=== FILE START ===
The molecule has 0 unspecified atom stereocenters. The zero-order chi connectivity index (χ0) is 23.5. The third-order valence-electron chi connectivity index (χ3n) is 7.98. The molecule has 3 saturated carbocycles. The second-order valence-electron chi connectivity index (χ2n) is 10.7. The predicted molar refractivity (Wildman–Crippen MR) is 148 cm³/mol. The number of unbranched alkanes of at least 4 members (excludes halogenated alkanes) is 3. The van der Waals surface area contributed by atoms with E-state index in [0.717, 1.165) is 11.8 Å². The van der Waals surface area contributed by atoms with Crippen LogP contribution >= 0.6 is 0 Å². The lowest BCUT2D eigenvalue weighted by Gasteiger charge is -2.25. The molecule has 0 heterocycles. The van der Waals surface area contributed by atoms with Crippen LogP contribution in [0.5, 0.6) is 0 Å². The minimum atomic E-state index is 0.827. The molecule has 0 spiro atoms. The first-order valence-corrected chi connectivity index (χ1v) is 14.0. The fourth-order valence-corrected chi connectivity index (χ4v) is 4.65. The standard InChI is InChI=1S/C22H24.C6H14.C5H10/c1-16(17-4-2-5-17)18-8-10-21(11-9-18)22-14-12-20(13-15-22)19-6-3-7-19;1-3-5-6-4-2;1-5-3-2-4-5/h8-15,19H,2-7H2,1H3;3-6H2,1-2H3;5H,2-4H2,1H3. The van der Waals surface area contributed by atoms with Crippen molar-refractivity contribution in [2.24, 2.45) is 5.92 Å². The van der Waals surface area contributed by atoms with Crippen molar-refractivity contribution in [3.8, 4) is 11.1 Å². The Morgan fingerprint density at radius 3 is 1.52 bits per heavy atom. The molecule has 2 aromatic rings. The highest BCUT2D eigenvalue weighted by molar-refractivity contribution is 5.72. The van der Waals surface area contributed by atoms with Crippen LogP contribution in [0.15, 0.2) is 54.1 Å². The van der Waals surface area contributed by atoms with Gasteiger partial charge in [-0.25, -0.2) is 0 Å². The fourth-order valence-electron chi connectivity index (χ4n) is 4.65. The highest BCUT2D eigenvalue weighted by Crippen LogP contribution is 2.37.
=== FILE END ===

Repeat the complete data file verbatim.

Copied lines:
The molecule has 0 unspecified atom stereocenters. The zero-order chi connectivity index (χ0) is 23.5. The third-order valence-electron chi connectivity index (χ3n) is 7.98. The molecule has 3 saturated carbocycles. The second-order valence-electron chi connectivity index (χ2n) is 10.7. The predicted molar refractivity (Wildman–Crippen MR) is 148 cm³/mol. The number of unbranched alkanes of at least 4 members (excludes halogenated alkanes) is 3. The van der Waals surface area contributed by atoms with E-state index in [0.717, 1.165) is 11.8 Å². The van der Waals surface area contributed by atoms with Crippen LogP contribution >= 0.6 is 0 Å². The lowest BCUT2D eigenvalue weighted by Gasteiger charge is -2.25. The molecule has 0 heterocycles. The van der Waals surface area contributed by atoms with Crippen LogP contribution in [0.5, 0.6) is 0 Å². The minimum atomic E-state index is 0.827. The molecule has 0 spiro atoms. The first-order valence-corrected chi connectivity index (χ1v) is 14.0. The fourth-order valence-corrected chi connectivity index (χ4v) is 4.65. The standard InChI is InChI=1S/C22H24.C6H14.C5H10/c1-16(17-4-2-5-17)18-8-10-21(11-9-18)22-14-12-20(13-15-22)19-6-3-7-19;1-3-5-6-4-2;1-5-3-2-4-5/h8-15,19H,2-7H2,1H3;3-6H2,1-2H3;5H,2-4H2,1H3. The van der Waals surface area contributed by atoms with Crippen molar-refractivity contribution in [2.24, 2.45) is 5.92 Å². The van der Waals surface area contributed by atoms with Crippen molar-refractivity contribution in [3.8, 4) is 11.1 Å². The Morgan fingerprint density at radius 3 is 1.52 bits per heavy atom. The molecule has 2 aromatic rings. The highest BCUT2D eigenvalue weighted by molar-refractivity contribution is 5.72. The van der Waals surface area contributed by atoms with Crippen LogP contribution in [0.15, 0.2) is 54.1 Å². The van der Waals surface area contributed by atoms with Gasteiger partial charge in [-0.25, -0.2) is 0 Å². The fourth-order valence-electron chi connectivity index (χ4n) is 4.65. The highest BCUT2D eigenvalue weighted by Crippen LogP contribution is 2.37.